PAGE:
The primary distinction of object-oriented programming is that the data and the methods are intrinsically tied together in the same object, which can then be passed throughout the program as needed. Some objects accept other objects as input, which in turn act upon still other objects. Following the control flow through an object-oriented program usually isn’t intuitive. Examples of object-oriented languages include C++, Java, and C#.

Here’s a very simple example in C++:

class Cat
    Cat(int initialAge);
    int GetAge() const;
    void SetAge(int age);
    void Meow();
    int catAge;
    char * catName;
Cat::Cat(int initialAge)
    catAge = initialAge;
    catName = new char[10];
int Cat::GetAge()
    return catAge;

void Cat::SetAge(int newAge)
    catAge = newAge;

void Cat::Meow()
    cout << “Meow!n”;

int main()
    Cat Fluffy(5);
    cout << “Fluffy is “ << Fluffy.GetAge() << “ years old.n”;
    return 0;

Even this simple example is much more involved than the previous two. In part, that’s the nature of the example — an object-oriented language needs something to model, or else it looks a lot like a procedural language. The bulk of the code is taken up with defining the model of the Cat() class. Often, you’ll be able to use a library, a file containing classes defined by somebody else, and you won’t need to create your own class. In fact, you often won’t know exactly how the code inside the library works; you’ll just know the functions and data that you have access to.

All the action in this example goes on in the main() method, where a cat object named Fluffy is created. The cat’s Meow() function is used, and then the GetAge() function is used to access a data member. If you follow the control flow of this code, you’re constantly jumping back and forth between the instructions in main() and the functions in the class definition, which then access data that’s defined somewhere else.

You’ve probably noticed that the examples I’ve given here all do different things, which makes it harder to compare them. That’s because the languages were intended for different purposes, and trying to use them for a purpose other than what they were intended for leads to awkward code. You can write a simple addition function in a functional language, but it doesn’t look particularly functional. You can also implement the QuickSort algorithm in a procedural or object-oriented language (there are tons of examples out there), but it requires substantially more code, and isn’t as neat as the functional example. It’s like trying to compare a claw hammer with a hand trowel; you can dig a hole with either, but it’ll be a lot easier with the trowel, because that’s what it’s designed for.

Just Tell me Where to Begin!

So if you’re just starting to learn a language, which type is best? There’s no single good answer to that question. Each has its own strengths and weaknesses. There are plenty of people who’ll argue vociferously for their favorite language, or assert that the style of programming they’re used to is best. Mostly, that just leads to lots of arguing on the Internet. Most telling of all is that most languages aren’t “pure” to one style or another. Object-oriented languages often evolved from procedural ones, like the evolution from C to C++. Many object-oriented languages are now including functional ideas, often called lambda functions, that allow functions to be used as inputs to other functions. And functional languages usually have some “syntactical sugar” that makes code easier to read for those who are accustomed to procedural languages.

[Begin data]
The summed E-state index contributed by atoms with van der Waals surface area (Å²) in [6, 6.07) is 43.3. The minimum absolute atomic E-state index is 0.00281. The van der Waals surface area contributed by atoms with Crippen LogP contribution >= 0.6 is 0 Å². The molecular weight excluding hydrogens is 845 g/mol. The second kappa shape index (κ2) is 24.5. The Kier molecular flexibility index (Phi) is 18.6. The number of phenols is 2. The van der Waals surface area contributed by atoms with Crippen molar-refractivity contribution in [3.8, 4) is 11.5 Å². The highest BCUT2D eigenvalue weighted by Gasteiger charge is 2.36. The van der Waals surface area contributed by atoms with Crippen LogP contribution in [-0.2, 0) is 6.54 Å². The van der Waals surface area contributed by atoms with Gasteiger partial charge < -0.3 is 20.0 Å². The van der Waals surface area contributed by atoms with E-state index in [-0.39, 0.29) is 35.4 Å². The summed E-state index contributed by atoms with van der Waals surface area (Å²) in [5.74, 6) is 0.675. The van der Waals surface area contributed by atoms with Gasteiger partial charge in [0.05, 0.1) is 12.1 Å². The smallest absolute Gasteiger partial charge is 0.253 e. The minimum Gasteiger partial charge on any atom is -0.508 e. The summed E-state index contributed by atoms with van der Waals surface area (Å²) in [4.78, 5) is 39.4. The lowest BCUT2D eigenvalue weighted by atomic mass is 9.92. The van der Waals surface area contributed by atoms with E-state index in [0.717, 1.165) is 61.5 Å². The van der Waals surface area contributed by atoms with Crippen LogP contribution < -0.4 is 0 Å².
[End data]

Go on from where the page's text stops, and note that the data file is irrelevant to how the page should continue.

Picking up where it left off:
You Know Your Job

If you have a job, or are looking to get one, in a field where one style of programming is commonplace, say academic mathematics for functional programming, then you should learn the style that’s dominant in your field.

Starting from Square One

But if you have choices, and you’re just starting out, never having learned a language before, then I suggest starting with a procedural language, or at least an object-oriented language with procedural roots, such as C++ or JavaScript. The first language you learn is always going to leave a mark on you, and if you want to learn a new language, you have two choices: either hope that the new language is similar enough to the old that you can map what you already know onto the new language, or else un-learn what you’ve learned and replace it with new ideas.

Un-learning and replacing with new knowledge is good exercise for your mind, and something we should probably all do more of, but it takes time and effort. Procedural programming by itself may not get you very far, but it’s a good starting point to learn a lot of other languages. Learning procedural programming teaches you about control flow, along with loops and variables, which are often the guts of functions. It teaches you about data structures, which are the building blocks of objects. Once you’ve learned those basics, you can scale up what you know to the other paradigms.

Once You Have A Feel for It, the Ride Propels Itself

Learning procedural programming first is a lot like learning to ride a bike by using training wheels. If you spend too long with the training wheels on, you won’t be able to learn to ride without them. Going from procedural programing to object-oriented programming is like taking the training wheels off. It’s strange at first, and you’re bound to fall a few times, but you can use what you already know and adapt. Learning functional programming from procedural is like switching to a unicycle. It looks like the same thing from the outside, but it requires an entirely different way of thinking about what you’re doing.

There’s a school of thought that training wheels are a poor way to learn to ride a bicycle, and that you should simply start by learning what you want to learn to do, not working up to it. I acknowledge that argument, and maybe the people who espouse it are smarter than I am, or better at learning new skills. For me, I like to learn a new skill in small steps, so I’m glad I learned procedural programming first.